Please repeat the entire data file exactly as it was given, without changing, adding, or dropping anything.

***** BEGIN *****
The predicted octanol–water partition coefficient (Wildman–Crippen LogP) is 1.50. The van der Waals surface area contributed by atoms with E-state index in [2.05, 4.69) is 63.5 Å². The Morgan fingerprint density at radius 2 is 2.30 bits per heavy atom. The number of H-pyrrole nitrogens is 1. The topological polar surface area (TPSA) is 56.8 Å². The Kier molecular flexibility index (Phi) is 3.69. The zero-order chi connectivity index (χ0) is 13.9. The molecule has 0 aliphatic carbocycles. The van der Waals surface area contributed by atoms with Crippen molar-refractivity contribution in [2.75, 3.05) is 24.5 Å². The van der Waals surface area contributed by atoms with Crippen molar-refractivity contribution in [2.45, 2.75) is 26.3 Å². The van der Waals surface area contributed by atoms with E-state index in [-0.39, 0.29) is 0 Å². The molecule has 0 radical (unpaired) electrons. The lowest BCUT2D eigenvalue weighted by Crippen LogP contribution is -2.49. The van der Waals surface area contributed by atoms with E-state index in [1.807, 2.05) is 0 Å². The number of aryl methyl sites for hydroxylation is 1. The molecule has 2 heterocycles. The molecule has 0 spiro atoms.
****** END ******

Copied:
The predicted octanol–water partition coefficient (Wildman–Crippen LogP) is 1.50. The van der Waals surface area contributed by atoms with E-state index in [2.05, 4.69) is 63.5 Å². The Morgan fingerprint density at radius 2 is 2.30 bits per heavy atom. The number of H-pyrrole nitrogens is 1. The topological polar surface area (TPSA) is 56.8 Å². The Kier molecular flexibility index (Phi) is 3.69. The zero-order chi connectivity index (χ0) is 13.9. The molecule has 0 aliphatic carbocycles. The van der Waals surface area contributed by atoms with Crippen molar-refractivity contribution in [2.75, 3.05) is 24.5 Å². The van der Waals surface area contributed by atoms with Crippen molar-refractivity contribution in [2.45, 2.75) is 26.3 Å². The van der Waals surface area contributed by atoms with E-state index in [-0.39, 0.29) is 0 Å². The molecule has 0 radical (unpaired) electrons. The lowest BCUT2D eigenvalue weighted by Crippen LogP contribution is -2.49. The van der Waals surface area contributed by atoms with E-state index in [1.807, 2.05) is 0 Å². The number of aryl methyl sites for hydroxylation is 1. The molecule has 2 heterocycles. The molecule has 0 spiro atoms.